The Phoenix region, which had one of the worst-performing economies among the nation's 100 largest metro areas, finally is moving rapidly in a positive direction.
Metro Phoenix rankings
This is how the Phoenix region ranked among the nation's 100 largest metro areas for improvements from the second quarter ending in June to the third quarter ending in September.
Real-estate owned properties:* Second.
Housing prices: Seventh.
Unemployment rate**: 19th.
Gross metropolitan product: 94th.
*This refers to the properties owned by banks or other lending institutions per 1,000 properties that have mortgages.
**This ranking is based on a one-year percentage-point change in the rate. The Phoenix-area rate in the third quarter was 8 percent.
Source: Brookings Institution's Mountain Monitor report
A Brookings Institution Mountain Monitor report being released today puts metro Phoenix among the top 20 of the metro areas for its overall economic performance and improvement between the second and third quarters.
That's a dramatic turnaround from its placement among the 20 or 40 worst, where it has been for the past year.
The finding is based on four indicators: changes in the number of jobs, unemployment rates, economic output (gross metropolitan product) and housing prices. The time periods for the changes varies with each indicator and ranges from several months to several years.
Mark Muro, a Washington, D.C.-based senior fellow at Brookings' Metropolitan Policy Program, credits the turnaround to the national growth of two segments of the Phoenix area's economy, high-tech and manufacturing, which help offset Phoenix's real-estate crash, as well as subtle improvements in housing and employment.
"The Phoenix area has a lot of wreckage from the real-estate mess, but you do participate in those important technology and manufacturing segments," he said.
In contrast, the Tucson area, with fewer of those industries, remained in the bottom fifth for its overall economic performance. It is also more dependent on now-stagnant federal dollars.
"They (Tucson) have just as significant real-estate shrapnel, but they have a thinner economy. They have fewer drivers to offset the real-estate crash," Muro said of Tucson.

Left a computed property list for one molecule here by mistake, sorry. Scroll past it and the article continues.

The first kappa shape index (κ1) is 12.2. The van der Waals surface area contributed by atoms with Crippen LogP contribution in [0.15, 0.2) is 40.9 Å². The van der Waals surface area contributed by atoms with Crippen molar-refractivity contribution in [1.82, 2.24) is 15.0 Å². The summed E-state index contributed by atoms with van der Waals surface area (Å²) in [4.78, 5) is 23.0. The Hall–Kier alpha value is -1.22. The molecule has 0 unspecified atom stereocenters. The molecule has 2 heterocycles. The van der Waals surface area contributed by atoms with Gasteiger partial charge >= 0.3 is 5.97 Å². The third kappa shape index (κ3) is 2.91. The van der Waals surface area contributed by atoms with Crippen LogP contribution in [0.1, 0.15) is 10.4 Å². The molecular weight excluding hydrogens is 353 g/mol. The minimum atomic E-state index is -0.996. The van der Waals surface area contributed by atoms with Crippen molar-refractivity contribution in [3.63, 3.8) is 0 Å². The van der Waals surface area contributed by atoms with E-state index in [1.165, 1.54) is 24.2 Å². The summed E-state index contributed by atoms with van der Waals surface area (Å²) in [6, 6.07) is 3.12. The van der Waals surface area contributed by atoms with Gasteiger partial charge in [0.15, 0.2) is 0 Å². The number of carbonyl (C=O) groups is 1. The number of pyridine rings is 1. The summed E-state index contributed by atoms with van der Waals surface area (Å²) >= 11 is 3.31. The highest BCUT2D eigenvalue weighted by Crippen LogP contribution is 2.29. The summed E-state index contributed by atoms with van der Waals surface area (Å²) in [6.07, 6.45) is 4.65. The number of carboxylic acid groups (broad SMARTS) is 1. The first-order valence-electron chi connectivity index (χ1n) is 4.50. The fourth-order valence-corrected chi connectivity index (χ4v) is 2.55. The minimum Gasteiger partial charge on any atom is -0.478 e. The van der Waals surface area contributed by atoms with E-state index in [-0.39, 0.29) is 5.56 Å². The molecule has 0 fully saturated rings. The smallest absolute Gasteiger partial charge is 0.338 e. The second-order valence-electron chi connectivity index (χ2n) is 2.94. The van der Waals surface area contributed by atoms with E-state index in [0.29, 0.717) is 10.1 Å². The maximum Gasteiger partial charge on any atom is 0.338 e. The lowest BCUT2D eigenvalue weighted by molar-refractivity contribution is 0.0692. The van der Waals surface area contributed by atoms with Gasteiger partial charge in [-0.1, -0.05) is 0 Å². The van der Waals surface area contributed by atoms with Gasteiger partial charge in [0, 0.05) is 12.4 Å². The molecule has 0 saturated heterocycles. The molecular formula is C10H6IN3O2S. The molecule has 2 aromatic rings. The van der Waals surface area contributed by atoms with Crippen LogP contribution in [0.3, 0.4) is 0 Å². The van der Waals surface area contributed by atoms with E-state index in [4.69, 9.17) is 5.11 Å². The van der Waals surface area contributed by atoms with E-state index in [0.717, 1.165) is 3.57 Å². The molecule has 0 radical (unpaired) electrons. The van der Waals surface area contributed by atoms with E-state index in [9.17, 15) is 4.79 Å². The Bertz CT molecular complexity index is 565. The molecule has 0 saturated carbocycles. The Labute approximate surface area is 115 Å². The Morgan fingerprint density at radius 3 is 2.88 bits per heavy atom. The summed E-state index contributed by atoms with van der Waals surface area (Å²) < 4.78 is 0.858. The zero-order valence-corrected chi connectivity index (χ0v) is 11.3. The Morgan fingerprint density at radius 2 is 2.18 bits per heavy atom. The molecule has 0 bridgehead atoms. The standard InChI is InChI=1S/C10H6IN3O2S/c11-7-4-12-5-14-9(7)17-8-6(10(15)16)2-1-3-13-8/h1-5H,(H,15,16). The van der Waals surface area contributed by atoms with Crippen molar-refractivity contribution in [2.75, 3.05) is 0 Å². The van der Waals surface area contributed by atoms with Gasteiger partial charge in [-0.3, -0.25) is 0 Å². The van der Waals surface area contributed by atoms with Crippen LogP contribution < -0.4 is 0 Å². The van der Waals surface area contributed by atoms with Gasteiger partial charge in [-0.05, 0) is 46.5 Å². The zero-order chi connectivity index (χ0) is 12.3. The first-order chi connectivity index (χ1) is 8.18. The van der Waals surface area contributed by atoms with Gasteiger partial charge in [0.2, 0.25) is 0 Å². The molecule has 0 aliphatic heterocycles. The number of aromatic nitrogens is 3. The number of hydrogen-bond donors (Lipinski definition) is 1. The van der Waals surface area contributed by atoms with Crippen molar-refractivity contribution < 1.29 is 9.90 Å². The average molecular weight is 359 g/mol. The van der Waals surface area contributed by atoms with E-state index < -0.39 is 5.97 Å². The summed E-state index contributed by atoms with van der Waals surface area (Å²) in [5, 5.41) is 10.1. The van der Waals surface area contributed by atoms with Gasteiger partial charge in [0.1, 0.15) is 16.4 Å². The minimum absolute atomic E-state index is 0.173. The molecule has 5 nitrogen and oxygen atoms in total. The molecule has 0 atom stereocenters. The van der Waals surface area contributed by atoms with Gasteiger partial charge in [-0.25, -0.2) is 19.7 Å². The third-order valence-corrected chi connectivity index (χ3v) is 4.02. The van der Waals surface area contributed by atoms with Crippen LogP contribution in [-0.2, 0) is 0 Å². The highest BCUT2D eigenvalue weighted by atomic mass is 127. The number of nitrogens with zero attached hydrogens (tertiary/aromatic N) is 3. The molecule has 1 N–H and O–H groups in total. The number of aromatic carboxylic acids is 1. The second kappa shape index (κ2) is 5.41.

The Brookings report ranks the Phoenix area 26th among the metro areas for job gains between the second and third quarters, with a gain of 0.6 percent, compared with a national metro average of 0.1 percent.
"It (job growth) may not feel great, but it's something and it's better than what is going on in a lot of places," Muro said.
Arizona State University economist Lee McPheters said Wednesday that job growth in the second half of the year has come faster than in the first half and that the region will probably end the year in 10th place for the most job gains among metro areas.
Although the Phoenix area's housing market remains in pain, Muro said a drop in lender-owned properties and rise in housing prices over the quarter helped boost Phoenix's overall ratings.
Brookings research shows that the Phoenix area's housing prices have fallen 56 percent from when they peaked in the fourth quarter of 2006 to the third quarter of 2011.
But since hitting their low point in the second quarter of 2011, prices have risen almost 2 percent.
The number of lender-owned properties per 1,000 properties that have mortgages has fallen to 9.3 in the third quarter from 11.4 in the previous quarter.
The third quarter not only brought progress for the Phoenix area but for the entire intermountain West, which consists of Arizona, Colorado, Utah, New Mexico, Nevada and Idaho.
All the states began to see signs of recovery after idling for most of the year, Brookings said. And even struggling Las Vegas landed in the middle.
By Betty Beard, The Arizona Republic Dec 15, 2011
Valley rises in economic rankings - USATODAY.com